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‘I know Andonovski believes in me’ - Groom on USWNT ambitions, facing Lyon or Barcelona and the Houston Dash's NWSL play-off push

15:00 BST 10/08/2021
Shea Groom Vlatko Andonovski composite
Previously called up to the U.S. women's national team by Jill Ellis, the midfielder hopes success with the Dash could lead to another opportunity

Shea Groom may harbor ambitions of playing for the U.S. women’s national team, but this summer she was wearing a different jersey.

With Rachel Daly, the Houston Dash captain, representing Great Britain at the Olympic Games, Groom and her team-mates showed their support, their new shirts complete with Daly’s name on the back.

“I've been getting some heat for not wearing U.S. jerseys, but I was just trying to support everybody!” Groom laughs, the gesture one of many that highlights the camaraderie in Houston that "goes a level deeper".

Speaking to Goal, she is this time wearing her U.S. gear, celebrating the USWNT's bronze medal.

With Dash midfielder Kristie Mewis part of that team, she says she may still have to order her jersey too.

“It's been incredible to watch Kristie's story and the way that she fought back from injury,” Groom says, with Mewis’ club form having been rewarded with her first cap in six years and an Olympic call-up.

“She just put her head down and had consistent games, never complained, never got too low, never got too high and just did whatever to help the team win. What an inspiring story for all players in the NWSL.”

Groom herself has been on the fringes of that USWNT picture. Last year, she was called into a training camp by Vlatko Andonovski, the national team head coach who she has known since she was nine years old. In 2015, he coached Groom and Kansas City as they won the NWSL Championship.

“Our history, it's good and bad. I think he has really high expectations for me, but at the same time, I know he believes in me and sees so much in me,” the 28-year-old, who received a call-up from former coach Jill Ellis in 2016, says. “It's just about me rising to the occasion and really giving him no doubt.

“I'm just trying to put together a consistent season, get on the scoresheet and help my team win. Hopefully, the rest of it takes care of itself.”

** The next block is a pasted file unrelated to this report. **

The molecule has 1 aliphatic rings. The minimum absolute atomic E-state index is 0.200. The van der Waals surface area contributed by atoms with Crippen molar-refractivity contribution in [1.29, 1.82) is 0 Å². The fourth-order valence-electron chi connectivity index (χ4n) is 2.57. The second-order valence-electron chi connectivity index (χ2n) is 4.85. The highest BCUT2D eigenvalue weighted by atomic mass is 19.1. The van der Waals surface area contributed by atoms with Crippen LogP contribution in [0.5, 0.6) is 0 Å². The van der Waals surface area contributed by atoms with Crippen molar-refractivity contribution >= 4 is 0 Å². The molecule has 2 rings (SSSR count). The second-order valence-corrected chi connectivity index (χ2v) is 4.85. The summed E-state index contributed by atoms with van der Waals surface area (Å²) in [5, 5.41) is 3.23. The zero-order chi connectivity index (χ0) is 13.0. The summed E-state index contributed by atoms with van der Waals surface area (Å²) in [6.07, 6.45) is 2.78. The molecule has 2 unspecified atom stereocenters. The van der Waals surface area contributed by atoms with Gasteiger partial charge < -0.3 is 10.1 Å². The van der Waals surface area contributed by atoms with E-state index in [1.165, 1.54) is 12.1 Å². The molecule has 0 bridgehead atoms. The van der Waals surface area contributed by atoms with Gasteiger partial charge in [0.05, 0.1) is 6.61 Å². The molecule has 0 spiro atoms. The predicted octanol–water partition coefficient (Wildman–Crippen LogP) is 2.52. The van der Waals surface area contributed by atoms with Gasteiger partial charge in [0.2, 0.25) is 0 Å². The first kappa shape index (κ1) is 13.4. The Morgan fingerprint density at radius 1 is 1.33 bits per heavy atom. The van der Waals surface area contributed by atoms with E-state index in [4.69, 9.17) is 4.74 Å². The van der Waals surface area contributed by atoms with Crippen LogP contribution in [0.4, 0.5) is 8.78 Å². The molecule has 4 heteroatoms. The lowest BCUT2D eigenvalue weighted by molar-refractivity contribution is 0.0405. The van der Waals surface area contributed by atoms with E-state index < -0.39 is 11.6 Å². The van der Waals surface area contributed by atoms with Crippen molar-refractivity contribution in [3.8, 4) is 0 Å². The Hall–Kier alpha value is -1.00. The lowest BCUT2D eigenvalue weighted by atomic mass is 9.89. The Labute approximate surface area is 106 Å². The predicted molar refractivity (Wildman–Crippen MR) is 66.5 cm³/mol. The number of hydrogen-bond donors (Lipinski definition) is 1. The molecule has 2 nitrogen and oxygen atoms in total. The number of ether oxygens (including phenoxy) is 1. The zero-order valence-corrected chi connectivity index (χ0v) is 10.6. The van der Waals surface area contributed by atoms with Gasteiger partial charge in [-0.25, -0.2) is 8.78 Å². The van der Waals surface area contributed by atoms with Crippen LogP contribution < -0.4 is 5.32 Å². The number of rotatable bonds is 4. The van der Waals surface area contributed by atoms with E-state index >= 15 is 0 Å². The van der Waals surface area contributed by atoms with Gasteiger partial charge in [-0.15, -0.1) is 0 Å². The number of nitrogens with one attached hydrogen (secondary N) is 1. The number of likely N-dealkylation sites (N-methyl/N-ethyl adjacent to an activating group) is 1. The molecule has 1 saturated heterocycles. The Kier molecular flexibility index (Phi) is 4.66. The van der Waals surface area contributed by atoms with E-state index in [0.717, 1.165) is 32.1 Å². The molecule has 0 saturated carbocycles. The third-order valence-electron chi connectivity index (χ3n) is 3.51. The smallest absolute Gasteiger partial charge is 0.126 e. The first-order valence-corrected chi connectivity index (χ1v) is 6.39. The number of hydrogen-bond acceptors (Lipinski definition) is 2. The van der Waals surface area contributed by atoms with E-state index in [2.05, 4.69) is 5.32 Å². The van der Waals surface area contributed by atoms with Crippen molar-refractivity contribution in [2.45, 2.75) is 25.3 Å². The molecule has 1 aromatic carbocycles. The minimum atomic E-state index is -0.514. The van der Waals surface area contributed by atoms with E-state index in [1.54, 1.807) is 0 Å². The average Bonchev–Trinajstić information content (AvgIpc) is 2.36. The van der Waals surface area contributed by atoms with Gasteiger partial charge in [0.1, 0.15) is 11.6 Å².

In Houston, Groom’s presence has been especially big during the Olympics, with the Dash losing six important players.

When she won the Championship in 2015, many of Kansas’ biggest stars were away at the World Cup, and Groom was among the young players who needed to fill the shoes of some of the most notable names in women’s soccer, from Heather O'Reilly to Amy Rodriguez.

“Just to learn from some of those players and get to play alongside them - I had no idea what I was doing, but they always made me feel extremely confident that I could be something special in this league," she says. "I don't know if I would've got this far without that experience and without those players building me up and encouraging me.”

Of those stars, it was Lauren Holiday who really took Groom under her wing in what would prove to be her final season. Holiday, a World Cup winner with the USWNT, would be the first player in the league's history to have their jersey retired, an honor which speaks volumes.

Groom describes her as “one of the most impactful players" she has played with.

“Helping the younger girls learn and grow and just getting that confidence out, that's a difference maker when you come into this league,” she says, remembering what players like Holiday did for her. “I definitely feel a much bigger role - bringing the energy, bringing the things that make me special and trying to bring that out of everyone else as well.”

That quality on and off the pitch has shone since Groom arrived in Houston. The club has never finished in a play-off spot, but after winning the inaugural Challenge Cup last year, it is in a different place.

“[That] set a precedent that the Houston Dash isn't bottom of the league anymore. We're a place people want to come to,” Groom says. “We had that negative connotation with the Dash and we really wanted to prove people wrong and tell people this is a great club to be at, top to bottom.”

That success secured Houston a place in another exciting competition too - the Women’s International Champions Cup. The Portland Thorns will host the tournament, with the last two winners of the UEFA Women’s Champions League, Lyon and Barcelona, joining them and the Dash.

“It'll be another great test for us, as well as just another opportunity to show who the Houston Dash is and to show some of our players on a world stage,” Groom says.

Having upset the applecart in the Challenge Cup, the team will be looking to do the same again. They face Portland on August 18, hoping to frustrate one of the best crowds in the women’s game.

“You live for the silence that comes when your team scores a goal,” Groom says. It is a feeling she knows all too well, with a brace in the 2016 season helping Kansas win 2-1 in Portland. “I think I thrive under the hostility.”

But the competition will not just be a chance for Houston to just ruffle some feathers. Ahead of the business end of the NWSL, it could give them a huge boost.

Despite a difficult last month, they are two places and two points off the post-season spots – and their Olympians are on their way back.

“It [could be] huge, just to give us that confidence to continue the last little segment of our season,” Groom adds.

“We're right there. A few different results go our way and we're top of the table. [Success in the WICC] would just help us solidify that confidence, and that unity, moving forward.”